In one of Israel’s worst environmental accidents, millions of liters of crude oil gushed from a pipeline leak into a desert nature reserve on Wednesday and Thursday, causing severe damage, reports the BBC.
The spill damaged the Evrona nature reserve about 12 miles north of Eilat, near the Jordanian border. The Evrona is an environmentally important nature reserve in the Jordan rift valley, which runs from the Sea of Galilee in Israel to the Red Sea.
The pipeline links Israel’s Red Sea port of Eilat to the Mediterranean port city of Ashkelon. The pipeline was opened in the 1960s to move oil shipped from Iran to European markets. Since the Islamic revolution in Iran in 1979 and the resulting break in Israeli-Iranian relations, it has been used to move oil from Eilat to different parts of Israel.
According to Israeli newspaper Ha’aretz, the breach in the pipeline took place during maintenance work being done in preparation for a new international airport under construction near Eilat. Pipeline workers were ultimately able to shut the pipeline’s valves, but not before significant spillage had already taken place.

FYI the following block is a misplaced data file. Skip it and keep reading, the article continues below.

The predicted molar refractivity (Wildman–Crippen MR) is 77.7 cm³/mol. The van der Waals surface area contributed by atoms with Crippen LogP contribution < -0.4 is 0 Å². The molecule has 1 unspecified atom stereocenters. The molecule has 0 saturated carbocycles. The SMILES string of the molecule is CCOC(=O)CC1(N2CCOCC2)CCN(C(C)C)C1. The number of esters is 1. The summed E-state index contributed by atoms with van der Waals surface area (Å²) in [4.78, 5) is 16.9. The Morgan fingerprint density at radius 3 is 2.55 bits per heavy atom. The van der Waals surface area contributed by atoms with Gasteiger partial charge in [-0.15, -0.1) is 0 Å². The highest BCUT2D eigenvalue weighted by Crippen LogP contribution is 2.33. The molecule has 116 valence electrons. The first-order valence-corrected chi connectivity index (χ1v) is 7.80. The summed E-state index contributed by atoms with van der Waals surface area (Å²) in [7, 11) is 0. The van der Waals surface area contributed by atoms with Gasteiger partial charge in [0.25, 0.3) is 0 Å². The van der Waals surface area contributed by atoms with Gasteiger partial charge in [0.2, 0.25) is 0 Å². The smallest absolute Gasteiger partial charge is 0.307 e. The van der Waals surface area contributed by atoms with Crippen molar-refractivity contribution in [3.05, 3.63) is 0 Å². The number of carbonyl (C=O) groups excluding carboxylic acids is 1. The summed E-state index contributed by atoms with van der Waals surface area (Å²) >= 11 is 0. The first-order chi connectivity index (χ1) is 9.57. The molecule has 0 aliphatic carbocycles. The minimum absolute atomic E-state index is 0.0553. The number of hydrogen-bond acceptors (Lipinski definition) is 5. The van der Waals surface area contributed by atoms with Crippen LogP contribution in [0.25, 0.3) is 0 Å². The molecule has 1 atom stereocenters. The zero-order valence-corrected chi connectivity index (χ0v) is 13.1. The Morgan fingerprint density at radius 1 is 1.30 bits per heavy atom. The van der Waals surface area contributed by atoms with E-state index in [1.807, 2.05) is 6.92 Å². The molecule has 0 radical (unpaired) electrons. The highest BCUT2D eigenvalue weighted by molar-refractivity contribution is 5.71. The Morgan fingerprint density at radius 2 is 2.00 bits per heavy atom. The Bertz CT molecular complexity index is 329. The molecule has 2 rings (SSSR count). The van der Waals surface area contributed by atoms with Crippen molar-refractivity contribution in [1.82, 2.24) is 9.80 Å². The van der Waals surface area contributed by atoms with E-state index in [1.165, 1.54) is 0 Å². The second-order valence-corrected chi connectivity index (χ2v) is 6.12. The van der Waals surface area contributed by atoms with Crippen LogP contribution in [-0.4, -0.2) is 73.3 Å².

One Environmental Protection Ministry official, Guy Samet, called the spill “one of the gravest pollution events in the country’s history.” He said there is now a four-mile long river of oil flowing through the nature reserve.
“Rehabilitation will take months, if not years ….We are still having trouble gauging the full extent of the contamination,” added Samet.
According to Doron Nissim, director of the nature reserves and national parks in Eilat, hundreds of acres of the reserve were damaged.
The Environmental Protection Ministry’s Green Police are investigating the spill. Eilat Police ruled out terror or sabotage as the cause of the pipeline breach, though they did not specify how they could be certain. They believe the leak was likely caused by a malfunction from previous maintenance work.
The oil flow did not reach the Jordanian side of the desert area. Jordanian news, however, reported that hydrogen sulfide was detected in high concentrations in the air around Aqaba, the Jordanian Red Sea port city adjacent to Eilat.
More than 80 people near Aqaba were reportedly hospitalized after inhaling fumes, according to Jordanian sources.